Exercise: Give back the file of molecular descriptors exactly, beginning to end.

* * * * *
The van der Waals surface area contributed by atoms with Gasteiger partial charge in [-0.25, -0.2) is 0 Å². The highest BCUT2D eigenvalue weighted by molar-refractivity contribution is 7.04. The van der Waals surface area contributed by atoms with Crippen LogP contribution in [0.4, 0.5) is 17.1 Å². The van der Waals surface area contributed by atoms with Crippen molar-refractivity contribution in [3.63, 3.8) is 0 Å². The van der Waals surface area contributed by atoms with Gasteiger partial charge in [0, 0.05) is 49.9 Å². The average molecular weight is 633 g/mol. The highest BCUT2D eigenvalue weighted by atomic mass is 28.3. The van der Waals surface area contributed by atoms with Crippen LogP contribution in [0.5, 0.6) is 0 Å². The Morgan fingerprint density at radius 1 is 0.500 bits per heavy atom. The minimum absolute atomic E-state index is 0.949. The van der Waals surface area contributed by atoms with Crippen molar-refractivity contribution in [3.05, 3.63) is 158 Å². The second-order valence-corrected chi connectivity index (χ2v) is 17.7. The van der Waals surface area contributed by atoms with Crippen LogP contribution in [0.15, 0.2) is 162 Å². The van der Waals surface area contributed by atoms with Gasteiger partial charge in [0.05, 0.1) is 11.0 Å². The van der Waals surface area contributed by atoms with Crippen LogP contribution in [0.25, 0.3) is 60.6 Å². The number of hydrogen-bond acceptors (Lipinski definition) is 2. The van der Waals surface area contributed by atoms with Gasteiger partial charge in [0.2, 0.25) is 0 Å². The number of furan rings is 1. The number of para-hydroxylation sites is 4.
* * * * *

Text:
The van der Waals surface area contributed by atoms with Gasteiger partial charge in [-0.25, -0.2) is 0 Å². The highest BCUT2D eigenvalue weighted by molar-refractivity contribution is 7.04. The van der Waals surface area contributed by atoms with Crippen LogP contribution in [0.4, 0.5) is 17.1 Å². The van der Waals surface area contributed by atoms with Crippen molar-refractivity contribution in [3.63, 3.8) is 0 Å². The van der Waals surface area contributed by atoms with Gasteiger partial charge in [0, 0.05) is 49.9 Å². The average molecular weight is 633 g/mol. The highest BCUT2D eigenvalue weighted by atomic mass is 28.3. The van der Waals surface area contributed by atoms with Crippen LogP contribution in [0.5, 0.6) is 0 Å². The Morgan fingerprint density at radius 1 is 0.500 bits per heavy atom. The minimum absolute atomic E-state index is 0.949. The van der Waals surface area contributed by atoms with Crippen molar-refractivity contribution in [3.05, 3.63) is 158 Å². The second-order valence-corrected chi connectivity index (χ2v) is 17.7. The van der Waals surface area contributed by atoms with Crippen LogP contribution in [0.15, 0.2) is 162 Å². The van der Waals surface area contributed by atoms with Gasteiger partial charge in [0.05, 0.1) is 11.0 Å². The van der Waals surface area contributed by atoms with Crippen LogP contribution in [0.25, 0.3) is 60.6 Å². The number of hydrogen-bond acceptors (Lipinski definition) is 2. The van der Waals surface area contributed by atoms with Gasteiger partial charge in [0.2, 0.25) is 0 Å². The number of furan rings is 1. The number of para-hydroxylation sites is 4.